The month of April marks the end of the old year for the Thai people . Songkran means “movement” or “changing” since according to Thai astrology, the sun will move into a new sign of the Zodiac on this day. Songkran is also called the “Water Festival”. Water is believed to flow and wash away all bad omens during this time. Thus, it is a time for cleaning; houses, villages, temples and spirit houses.
Having fun is a big part of Thai culture, and having fun amidst scorching heat is no exception. The hottest month of the year, April sees the entire country go bananas in friendly water fights and street parties that last nearly a week. During Songkran, most office buildings, banks as well as family-run shops and restaurants shut down completely, while big shopping malls usually remain open. Bangkok experiences a mass exodus, as at least half of its residents travel back to their home towns for family re-unions. In their place are tourists, who fly into Bangkok particularly to enjoy one of the most colourful and festive times of the year.
New Year Traditions
Songkran is the occasion for family re-unions, temple visits and annual house cleaning. Many Thais observe the holidays by spending time with families and friends. Traditionally, Thais perform the Rod Nam Dum Hua ritual on the first day of Songkran, which is officially the National Elderly Day. During the ritual, young people would pour fragrant water into the elders’ palms as a gesture of humility and to ask for their blessings.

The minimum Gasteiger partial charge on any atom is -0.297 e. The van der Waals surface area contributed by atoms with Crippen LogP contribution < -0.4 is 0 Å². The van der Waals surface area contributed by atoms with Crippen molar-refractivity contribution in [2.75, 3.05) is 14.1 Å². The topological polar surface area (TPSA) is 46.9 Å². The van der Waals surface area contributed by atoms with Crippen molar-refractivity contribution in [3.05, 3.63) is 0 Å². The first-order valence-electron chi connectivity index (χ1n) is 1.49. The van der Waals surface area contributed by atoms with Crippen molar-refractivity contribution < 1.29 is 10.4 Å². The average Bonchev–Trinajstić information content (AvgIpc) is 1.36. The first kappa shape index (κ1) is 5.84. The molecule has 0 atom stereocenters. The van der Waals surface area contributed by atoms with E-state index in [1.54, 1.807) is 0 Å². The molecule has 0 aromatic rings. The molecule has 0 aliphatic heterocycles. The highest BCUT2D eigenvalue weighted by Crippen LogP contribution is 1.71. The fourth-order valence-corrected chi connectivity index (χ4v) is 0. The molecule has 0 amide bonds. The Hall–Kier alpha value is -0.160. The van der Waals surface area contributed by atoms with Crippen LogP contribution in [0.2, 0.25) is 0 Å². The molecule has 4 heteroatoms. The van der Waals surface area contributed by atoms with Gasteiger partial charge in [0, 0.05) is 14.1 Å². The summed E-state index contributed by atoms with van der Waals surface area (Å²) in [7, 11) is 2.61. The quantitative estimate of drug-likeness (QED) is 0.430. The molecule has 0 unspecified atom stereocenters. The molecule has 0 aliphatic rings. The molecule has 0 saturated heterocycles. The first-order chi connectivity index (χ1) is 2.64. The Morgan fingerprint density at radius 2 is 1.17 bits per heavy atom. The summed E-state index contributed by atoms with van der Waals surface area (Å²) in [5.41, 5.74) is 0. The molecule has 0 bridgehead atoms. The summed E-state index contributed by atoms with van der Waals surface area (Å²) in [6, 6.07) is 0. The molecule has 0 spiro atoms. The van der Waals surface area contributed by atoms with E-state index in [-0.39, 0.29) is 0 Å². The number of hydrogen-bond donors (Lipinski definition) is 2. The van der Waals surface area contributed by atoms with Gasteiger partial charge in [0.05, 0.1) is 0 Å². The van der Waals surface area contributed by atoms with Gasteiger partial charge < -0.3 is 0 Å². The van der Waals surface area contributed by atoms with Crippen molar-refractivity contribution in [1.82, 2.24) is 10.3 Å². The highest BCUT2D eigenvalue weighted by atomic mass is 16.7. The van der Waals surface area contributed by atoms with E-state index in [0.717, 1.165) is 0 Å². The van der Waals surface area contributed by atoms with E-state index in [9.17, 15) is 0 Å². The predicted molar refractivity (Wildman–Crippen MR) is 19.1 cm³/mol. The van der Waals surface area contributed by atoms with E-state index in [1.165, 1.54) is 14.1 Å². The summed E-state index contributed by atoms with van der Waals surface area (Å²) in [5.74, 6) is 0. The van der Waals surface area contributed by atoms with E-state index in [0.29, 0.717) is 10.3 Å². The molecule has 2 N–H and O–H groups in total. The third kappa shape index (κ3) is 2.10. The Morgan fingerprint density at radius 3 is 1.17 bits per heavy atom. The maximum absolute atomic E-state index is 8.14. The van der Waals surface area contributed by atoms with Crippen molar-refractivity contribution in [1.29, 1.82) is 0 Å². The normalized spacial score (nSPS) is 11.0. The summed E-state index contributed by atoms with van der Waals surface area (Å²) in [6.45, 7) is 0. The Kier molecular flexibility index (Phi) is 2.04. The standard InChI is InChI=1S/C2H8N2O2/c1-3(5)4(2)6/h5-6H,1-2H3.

The second day of Songkran is officially the National Family Day. Families would wake up early and give alms to the monks, then ideally the rest of the day would be spent sharing quality family time together. An important religious ritual on Songkran is ‘Bathing the Buddha image’, in which devout Buddhists pour fragrant water over Buddha statues both at the temple and at home. More religious Thais would engage themselves in Buddhist ceremonies and merit-making activities throughout the holidays.
Making merit is an essential part of Songkran, and visiting nine sacred temples during Songkran considered one of the ultimate accumulators. Try temples in the Rattanokosin area like Wat Pho, Wat Phra Kaeo, Wat Suthat Thepphawararam, Wat Chana Songkhram, Wat Boworn, Wat Benchamabophit, Wat Rakhang Khositaram, Wat Arun and Wat Kanlaya.
When is Songkran?
Before Thailand adopted the international New Year’s Day in 1940, Songkran was calculated based on the solar calendar, which varied from one year to the next. Now Songkran in Bangkok is from 13 to 15 April of every year. Depending on where you are in the country, the dates and period of festivities may vary.
Beauty Pageants & Food Fairs
A Miss Songkran Beauty contest is held in the Wisutkasat area, accompanied by merit-making, a parade and other fun activities.
Food, as is always customary in Thailand, features high on the agenda too with many mouth-watering seasonal treats available in hotels, restaurants, and from food vendors on every street or soi. Look out for special Songkran menus at some hotels and restaurants. Also have a look at our restaurant section for some recommended venues.